Frost hits the vineyards of southern France

Monday March 30 2020 by Vitisphere

 Frost has wrought damage on vines in the Rhone Valley, Provence and Gard for the first time this year. Frost has wrought damage on vines in the Rhone Valley, Provence and Gard for the first time this year.

The cold snap that has settled over France in recent days has taken its toll on some vineyards. In Var, the damage is very noticeable. “It's extremely serious”, said an alarmed Eric Paul, chairman of the Var PGI association. Vineyards were exposed to below minus temperatures overnight on March 24 and 25. “At my place I recorded -5.7°C the first night and -5.1°C the second night. We are still expecting frost tonight”, deplored Paul, adding that temperatures sent an icy chill through the vineyards for several long hours: “from 11 pm to 7 am”. He also pointed out that the damage occurred throughout the department, “which is unheard of”. Both inland and along the coast, frost damage can be seen amongst the vines, although at the moment it is impossible to estimate how much damage it has caused. Vines were running about ten days early, but in many vineyards it is impossible to know what the consequences are inside the buds.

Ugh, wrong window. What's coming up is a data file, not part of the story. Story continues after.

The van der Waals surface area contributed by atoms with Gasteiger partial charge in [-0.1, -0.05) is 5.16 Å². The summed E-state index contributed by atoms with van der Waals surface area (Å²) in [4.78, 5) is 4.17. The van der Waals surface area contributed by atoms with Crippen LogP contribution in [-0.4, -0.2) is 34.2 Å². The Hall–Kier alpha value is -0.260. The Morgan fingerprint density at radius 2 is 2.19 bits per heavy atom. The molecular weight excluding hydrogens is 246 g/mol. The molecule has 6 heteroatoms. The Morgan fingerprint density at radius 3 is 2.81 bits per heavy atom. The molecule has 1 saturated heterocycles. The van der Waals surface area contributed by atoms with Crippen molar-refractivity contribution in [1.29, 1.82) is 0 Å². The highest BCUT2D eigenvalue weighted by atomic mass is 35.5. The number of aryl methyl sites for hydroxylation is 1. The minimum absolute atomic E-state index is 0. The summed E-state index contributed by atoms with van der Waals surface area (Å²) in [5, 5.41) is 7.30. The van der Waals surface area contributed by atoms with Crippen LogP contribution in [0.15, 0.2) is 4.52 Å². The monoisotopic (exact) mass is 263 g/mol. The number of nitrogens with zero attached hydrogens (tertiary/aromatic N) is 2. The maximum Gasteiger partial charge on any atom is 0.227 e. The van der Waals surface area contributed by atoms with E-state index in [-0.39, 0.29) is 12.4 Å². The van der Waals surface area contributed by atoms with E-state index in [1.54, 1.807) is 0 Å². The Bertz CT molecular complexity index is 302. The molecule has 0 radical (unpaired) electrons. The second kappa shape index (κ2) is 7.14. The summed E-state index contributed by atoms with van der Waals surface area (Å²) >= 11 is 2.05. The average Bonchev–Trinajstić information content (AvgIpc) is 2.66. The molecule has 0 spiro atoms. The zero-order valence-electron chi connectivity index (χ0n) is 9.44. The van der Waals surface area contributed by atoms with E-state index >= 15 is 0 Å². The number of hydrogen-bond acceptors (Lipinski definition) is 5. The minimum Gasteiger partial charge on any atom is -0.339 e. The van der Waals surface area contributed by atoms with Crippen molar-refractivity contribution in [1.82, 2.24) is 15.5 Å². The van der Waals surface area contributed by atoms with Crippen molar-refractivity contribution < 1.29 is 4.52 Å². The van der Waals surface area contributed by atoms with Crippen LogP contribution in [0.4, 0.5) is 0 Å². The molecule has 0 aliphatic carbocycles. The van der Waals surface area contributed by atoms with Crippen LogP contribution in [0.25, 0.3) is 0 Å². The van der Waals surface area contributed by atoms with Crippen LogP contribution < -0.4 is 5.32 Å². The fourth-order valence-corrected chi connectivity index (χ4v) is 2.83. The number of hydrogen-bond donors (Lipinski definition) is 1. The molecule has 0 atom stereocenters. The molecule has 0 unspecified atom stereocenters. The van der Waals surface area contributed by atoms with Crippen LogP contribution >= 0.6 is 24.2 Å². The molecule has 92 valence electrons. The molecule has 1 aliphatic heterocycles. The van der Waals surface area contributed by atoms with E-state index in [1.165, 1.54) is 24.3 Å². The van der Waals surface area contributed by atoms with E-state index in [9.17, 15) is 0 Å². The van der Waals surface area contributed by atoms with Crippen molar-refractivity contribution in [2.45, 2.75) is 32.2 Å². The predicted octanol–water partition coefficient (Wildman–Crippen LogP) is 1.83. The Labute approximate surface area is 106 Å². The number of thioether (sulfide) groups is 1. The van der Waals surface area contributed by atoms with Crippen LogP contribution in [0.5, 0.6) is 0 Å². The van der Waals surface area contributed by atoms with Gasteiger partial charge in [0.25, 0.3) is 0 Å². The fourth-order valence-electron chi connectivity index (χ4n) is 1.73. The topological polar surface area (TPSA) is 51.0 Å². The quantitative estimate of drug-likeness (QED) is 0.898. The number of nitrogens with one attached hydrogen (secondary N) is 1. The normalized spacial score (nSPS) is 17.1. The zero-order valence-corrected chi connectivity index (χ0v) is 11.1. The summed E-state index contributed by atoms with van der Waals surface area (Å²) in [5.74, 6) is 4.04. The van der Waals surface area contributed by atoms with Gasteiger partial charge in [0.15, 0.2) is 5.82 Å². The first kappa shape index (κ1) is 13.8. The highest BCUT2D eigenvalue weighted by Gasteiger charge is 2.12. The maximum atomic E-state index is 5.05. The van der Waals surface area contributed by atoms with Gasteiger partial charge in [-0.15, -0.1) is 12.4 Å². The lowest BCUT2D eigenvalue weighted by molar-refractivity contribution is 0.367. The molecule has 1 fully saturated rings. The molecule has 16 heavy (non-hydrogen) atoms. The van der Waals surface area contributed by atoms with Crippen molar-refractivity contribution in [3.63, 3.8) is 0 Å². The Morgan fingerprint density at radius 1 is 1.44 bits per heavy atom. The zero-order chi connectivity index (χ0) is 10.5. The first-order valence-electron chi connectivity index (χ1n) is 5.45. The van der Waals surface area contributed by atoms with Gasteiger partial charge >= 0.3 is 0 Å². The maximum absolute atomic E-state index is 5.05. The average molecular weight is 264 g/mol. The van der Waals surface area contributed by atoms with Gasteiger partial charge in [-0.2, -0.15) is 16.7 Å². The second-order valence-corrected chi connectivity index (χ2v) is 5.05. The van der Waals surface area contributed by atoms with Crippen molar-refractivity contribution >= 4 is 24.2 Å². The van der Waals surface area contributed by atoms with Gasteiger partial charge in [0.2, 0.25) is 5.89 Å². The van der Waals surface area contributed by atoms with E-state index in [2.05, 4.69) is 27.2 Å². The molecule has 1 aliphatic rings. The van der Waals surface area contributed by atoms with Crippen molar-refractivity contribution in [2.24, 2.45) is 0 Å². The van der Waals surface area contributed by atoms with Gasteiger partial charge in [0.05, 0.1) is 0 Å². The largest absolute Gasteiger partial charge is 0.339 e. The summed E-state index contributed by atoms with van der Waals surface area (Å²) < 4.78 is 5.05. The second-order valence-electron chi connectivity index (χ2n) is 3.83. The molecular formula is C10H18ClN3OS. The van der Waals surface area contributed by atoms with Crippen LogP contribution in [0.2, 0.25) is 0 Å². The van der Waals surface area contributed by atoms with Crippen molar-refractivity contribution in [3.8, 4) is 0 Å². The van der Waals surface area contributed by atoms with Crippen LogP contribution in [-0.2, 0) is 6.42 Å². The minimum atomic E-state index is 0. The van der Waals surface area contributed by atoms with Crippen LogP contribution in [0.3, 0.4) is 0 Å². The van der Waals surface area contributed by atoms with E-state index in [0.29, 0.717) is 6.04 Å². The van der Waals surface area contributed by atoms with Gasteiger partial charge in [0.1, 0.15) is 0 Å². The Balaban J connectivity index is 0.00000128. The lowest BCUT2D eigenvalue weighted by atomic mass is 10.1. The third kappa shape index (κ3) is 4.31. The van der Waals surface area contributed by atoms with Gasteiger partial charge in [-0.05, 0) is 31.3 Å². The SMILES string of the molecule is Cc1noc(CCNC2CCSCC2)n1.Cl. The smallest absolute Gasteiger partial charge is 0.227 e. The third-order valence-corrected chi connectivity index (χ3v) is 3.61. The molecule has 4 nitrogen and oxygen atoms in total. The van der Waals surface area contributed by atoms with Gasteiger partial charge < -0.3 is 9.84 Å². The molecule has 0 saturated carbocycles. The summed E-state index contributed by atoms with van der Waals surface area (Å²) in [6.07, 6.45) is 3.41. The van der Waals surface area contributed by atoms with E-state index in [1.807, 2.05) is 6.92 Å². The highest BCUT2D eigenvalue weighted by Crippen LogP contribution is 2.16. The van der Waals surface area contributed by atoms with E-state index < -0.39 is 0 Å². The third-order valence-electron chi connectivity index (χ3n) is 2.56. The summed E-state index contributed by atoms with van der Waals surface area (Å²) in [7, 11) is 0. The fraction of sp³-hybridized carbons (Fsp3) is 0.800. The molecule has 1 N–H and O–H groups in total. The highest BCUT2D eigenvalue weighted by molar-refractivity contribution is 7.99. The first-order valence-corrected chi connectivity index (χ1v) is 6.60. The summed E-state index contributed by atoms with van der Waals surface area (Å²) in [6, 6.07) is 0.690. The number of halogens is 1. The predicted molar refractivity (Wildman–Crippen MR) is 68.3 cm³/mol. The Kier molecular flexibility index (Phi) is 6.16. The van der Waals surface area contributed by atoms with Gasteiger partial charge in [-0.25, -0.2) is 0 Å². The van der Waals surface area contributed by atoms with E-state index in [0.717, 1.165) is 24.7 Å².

Flurries of snow

We certainly could have done without this”, lamented Jean-Claude Pellegrin, chairman of the PGI Pays des Bouches-du-Rhône association. All the vineyards across the department are affected but with inconsistent impact. “The area around Arles is 100% affected, in the Centre and Aix it varies between 20 and 40% whereas the vineyards at the foot of the Sainte-Victoire are very badly affected but we don't yet know how badly”, said Pellegrin. Vineyards here also experienced two nights of icy temperatures, dropping to between 1.5°C and 3°C and even snow on March 25-26.

Losses in the Rhone Valley

More broadly speaking, frost has taken its toll across the Rhone Valley. “Especially in the PGI areas located in low-lying, damp areas”, commented Philippe Pellaton, chairman of the Côtes du Rhône and Côtes du Rhône Villages, who also said that some AOC vines have suffered too. In an initial estimate, Philippe Pellaton said he was expecting losses of around 30% in the vineyards of the Rhone Valley, an estimate that will obviously need to be confirmed as the growing season evolves.


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